§ MR. HENNIKER HEATON
I beg to ask the Secretary of State for India whether his attention has been directed to the statement of His Excellency the Viceroy of India, in the Debate in Council on the Indian Tariff Bill, as published at page 53 of the Indian Tariff Act Blue Book, that members of the Indian Legislative Council are only free to speak and vote in the Council for the measure they honestly think best, when that is in accordance with the "mandate" they have received from London; whether he is aware that the late Right Honourable Sir Barnes Peacock and other Authorities on Indian Constitutional Law have denounced that doctrine as an infringement of the rights and privileges of the Council; and, whether, seeing that the Secretary of State for India, in a Despatch dated 15th October, 1874, distinctly stated that the object of the instructions given to the Government of India on this subject was not to fetter the discretion which the Law has vested in the various Legislative Authorities of India, the doctrine now laid down by the Viceroy of India was sanctioned by Her Majesty's Government?
§ MR. H. H. FOWLER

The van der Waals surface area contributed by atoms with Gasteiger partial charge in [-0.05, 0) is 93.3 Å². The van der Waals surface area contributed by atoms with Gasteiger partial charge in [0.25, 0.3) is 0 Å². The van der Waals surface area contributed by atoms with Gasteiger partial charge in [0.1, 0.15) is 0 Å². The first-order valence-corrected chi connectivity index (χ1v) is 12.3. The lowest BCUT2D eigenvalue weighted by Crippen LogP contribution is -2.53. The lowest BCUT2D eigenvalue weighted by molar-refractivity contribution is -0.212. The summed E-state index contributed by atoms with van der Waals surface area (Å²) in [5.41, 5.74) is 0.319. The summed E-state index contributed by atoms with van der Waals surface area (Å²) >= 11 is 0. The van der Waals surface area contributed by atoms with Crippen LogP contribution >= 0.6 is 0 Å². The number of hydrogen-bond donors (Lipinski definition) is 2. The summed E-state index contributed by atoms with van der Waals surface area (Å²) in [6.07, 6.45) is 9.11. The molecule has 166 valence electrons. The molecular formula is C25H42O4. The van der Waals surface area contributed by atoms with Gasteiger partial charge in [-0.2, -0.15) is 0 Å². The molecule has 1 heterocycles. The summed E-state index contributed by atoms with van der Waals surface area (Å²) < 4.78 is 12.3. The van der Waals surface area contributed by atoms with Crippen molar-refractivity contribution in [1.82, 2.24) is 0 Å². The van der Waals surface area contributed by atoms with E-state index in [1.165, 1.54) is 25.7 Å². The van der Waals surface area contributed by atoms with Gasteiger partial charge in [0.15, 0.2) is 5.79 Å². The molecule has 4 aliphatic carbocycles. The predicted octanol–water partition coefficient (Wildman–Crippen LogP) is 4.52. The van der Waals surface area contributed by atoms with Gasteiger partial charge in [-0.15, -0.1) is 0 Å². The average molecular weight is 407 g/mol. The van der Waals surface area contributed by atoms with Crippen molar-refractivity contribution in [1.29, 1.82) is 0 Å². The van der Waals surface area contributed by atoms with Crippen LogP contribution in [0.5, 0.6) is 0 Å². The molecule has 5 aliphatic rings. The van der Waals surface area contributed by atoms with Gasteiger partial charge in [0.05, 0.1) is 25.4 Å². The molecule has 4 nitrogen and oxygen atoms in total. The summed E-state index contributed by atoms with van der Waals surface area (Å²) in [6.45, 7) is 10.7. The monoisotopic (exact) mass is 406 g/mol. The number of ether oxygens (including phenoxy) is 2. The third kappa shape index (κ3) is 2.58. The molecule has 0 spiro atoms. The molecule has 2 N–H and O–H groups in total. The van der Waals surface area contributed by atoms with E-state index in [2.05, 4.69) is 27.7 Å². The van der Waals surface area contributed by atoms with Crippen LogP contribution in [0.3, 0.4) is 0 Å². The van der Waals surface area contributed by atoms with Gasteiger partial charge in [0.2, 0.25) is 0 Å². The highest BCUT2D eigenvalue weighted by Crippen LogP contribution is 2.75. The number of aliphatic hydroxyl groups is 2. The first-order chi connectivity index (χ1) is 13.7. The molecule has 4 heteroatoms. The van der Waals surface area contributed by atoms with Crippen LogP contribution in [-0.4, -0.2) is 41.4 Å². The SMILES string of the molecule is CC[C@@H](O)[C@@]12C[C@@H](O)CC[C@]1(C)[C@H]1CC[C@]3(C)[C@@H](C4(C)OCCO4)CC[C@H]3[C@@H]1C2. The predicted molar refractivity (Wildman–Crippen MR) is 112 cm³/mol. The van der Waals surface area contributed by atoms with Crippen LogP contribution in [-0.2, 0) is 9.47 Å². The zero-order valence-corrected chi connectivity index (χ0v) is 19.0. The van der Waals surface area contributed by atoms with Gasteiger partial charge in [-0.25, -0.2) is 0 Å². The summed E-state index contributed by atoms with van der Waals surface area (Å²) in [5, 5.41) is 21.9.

The question of the hon. Member raises the important and delicate subject of the relations between the Government of India on the one hand and the Home Government and Parliament on the other. It is impossible within the limits of an answer to deal in a satisfactory manner with this matter; I will, therefore, merely say that at the proper time I shall be prepared to main tain that the course which has been taken by Her Majesty's Government and by the Viceroy upon recent occasions is in strict accordance both with the Acts of Parliament regulating the Government of India and with the constitutional and 1097 uniform practice under those Acts. In order that the leading precedents may be known to the House, I propose to lay upon the Table the relevant portions of a Despatch of the Duke of Argyll, dated 24th November, 1870, and three I despatches of Lord Salisbury, dated, respectively, 31st March, 1874, 15th October, 1874, and 31st May, 1876, in which the relative positions of the Secretary of State and the Government of India were clearly laid down.